Author: Jessie Holmes
When a lot of doors in North Carolina closed at the onset of COVID-19, local YMCAs kept theirs open for the people who needed them most. Traditional membership programming was suspended, but in its place were blood drives, food drives, and even efforts to sew and provide personal protective equipment. But perhaps most impactful was the emergency childcare they offered.
“We did a lot of work in the community helping with children who were out of school, especially initially with essential workers,” says Sheree Vodicka, CEO of the NC Alliance of YMCAs. “As schools remained closed, we opened academic support centers all over the state that helped children attend school online.”
American Rescue Plan Offsets Revenue Loss
Throughout the pandemic, Vodicka was in communication with 25 YMCA associations across the state, containing over 100 branches, all responding to the unique needs of their communities. At the same time, she says, membership revenue sharply declined and some branches laid off staff. Even now Vodicka says membership levels aren’t where they were pre-pandemic.
“The lingering effects will continue for several years.”
It’s why Vodicka calls grant money from the American Rescue Plan Act a “godsend.” President Joe Biden signed ARPA into law in March 2021 to mitigate the public health and economic impacts of the pandemic. North Carolina YMCAs collectively received $11.4 million from the state’s portion of ARPA. That’s about $100,000 per branch.
Renovated Early Learning Center Opens in Conover
You can see the impact of that investment, and the children who benefit, at the new O. Leonard Moretz Foundation Early Learning Center in Conover. Nat Auten, the President and CEO of the YMCA of Catawba Valley, says they were able to realize this long-planned project without making compromises thanks to community donors and the promise of ARPA funds. The completely renovated building opened in Fall 2021, followed recently by the completion of a larger playground.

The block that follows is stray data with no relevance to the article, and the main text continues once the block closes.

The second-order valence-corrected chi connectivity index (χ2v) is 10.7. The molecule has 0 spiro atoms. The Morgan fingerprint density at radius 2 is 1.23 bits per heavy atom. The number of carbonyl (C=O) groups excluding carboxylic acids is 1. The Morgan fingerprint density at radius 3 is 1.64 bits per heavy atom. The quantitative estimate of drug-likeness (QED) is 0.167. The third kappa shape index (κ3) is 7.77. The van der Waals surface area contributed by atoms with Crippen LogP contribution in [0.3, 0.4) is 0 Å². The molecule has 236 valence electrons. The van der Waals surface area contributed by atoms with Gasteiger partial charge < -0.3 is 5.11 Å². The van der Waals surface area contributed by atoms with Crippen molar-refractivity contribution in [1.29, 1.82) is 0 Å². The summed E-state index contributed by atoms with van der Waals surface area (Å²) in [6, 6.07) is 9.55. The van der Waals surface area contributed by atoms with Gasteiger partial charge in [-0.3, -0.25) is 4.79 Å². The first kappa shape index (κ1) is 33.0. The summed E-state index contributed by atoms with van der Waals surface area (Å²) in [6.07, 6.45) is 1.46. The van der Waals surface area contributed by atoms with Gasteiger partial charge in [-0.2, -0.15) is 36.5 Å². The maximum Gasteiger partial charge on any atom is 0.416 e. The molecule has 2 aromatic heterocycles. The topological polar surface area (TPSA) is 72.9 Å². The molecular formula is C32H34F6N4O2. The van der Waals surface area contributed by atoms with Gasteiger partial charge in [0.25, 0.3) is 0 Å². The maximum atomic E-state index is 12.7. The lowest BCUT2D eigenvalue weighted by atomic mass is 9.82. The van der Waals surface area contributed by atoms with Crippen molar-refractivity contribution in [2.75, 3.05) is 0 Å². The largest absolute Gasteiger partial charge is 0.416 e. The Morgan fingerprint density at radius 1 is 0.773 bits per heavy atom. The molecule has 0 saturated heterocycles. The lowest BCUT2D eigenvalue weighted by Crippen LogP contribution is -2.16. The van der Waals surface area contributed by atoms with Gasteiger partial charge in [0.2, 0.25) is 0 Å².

“What these funds mean to us is potential,” says Auten. “The kid who was ready to start school. The kid who grew up to become the next CEO of the YMCA. I mean that’s my story. I started with the YMCA program.”
That may be why this project is especially meaningful to Auten, whose YMCA story (or “Y Story” as members call it) dates back to age seven as a YMCA camper in Shelby. Now Auten is making sure the next generation also has a safe and nurturing environment in which to grow, with even better facilities.
“We were able to better serve them by creating a lot of intentionality in the design of our early learning center,” says Auten.
That includes larger and more modern classrooms, a commercial kitchen to prepare and serve more meals, and additional security mechanisms at the front entrance. The program’s capacity also increased from 85 children to 105, so more parents don’t have to choose between their job and reliable childcare.
Supporting the Aquatics Program in Rocky Mount
In Rocky Mount, the Harrison Family YMCA used its $100,000 grant to help pay for a vital capital repair to its aquatic center, which serves every age group in the community. The aging dehumidification system had started to take a toll on the quality of environment.
“One of the large issues we were having was the amount of moisture in the air causing the pool deck to be wet,” says CEO Jacquelyn Price. “Also [for] your lifeguards who are working out there, the temperatures were too warm.”
Price says they had put off the project due to the pandemic’s economic impacts, but ARPA funds helped them finally replace the system in late 2022. A dehumidification system is an invisible yet essential component for indoor pool facilities that controls air quality and protects against mold and corrosion. Price says the importance of maintaining this facility can’t be overstated. In fact, it was the first thing they reopened early in the pandemic.
“We were able to go ahead and open our natatorium at half capacity,” says Price. “It not only allowed people a way to come in and work out safely, but it also gave them that social outlet they'd been used to getting here at our organization.”
It’s also an important resource for local schools throughout Nash and Edgecombe counties, providing pool access to teachers like April Whitehead. She’s the director of an Exceptional Children’s program and brings her students for adaptive swim lessons.
“It’s something we definitely can’t teach at school,” says Whitehead. “And the lifeguards and the staff and the swimming instructors here have all been amazing working with the students.”
Continuity in Community Programming
The projects enabled by ARPA funds in Rocky Mount and Conover provide a small window into the much larger statewide impact spread out across 113 YMCA branches, multiplied by the communities and people they serve. Despite major financial and social disruptions caused by COVID-19, these grants are helping provide continuity for the programming that many North Carolinians have come to rely on at their local Y.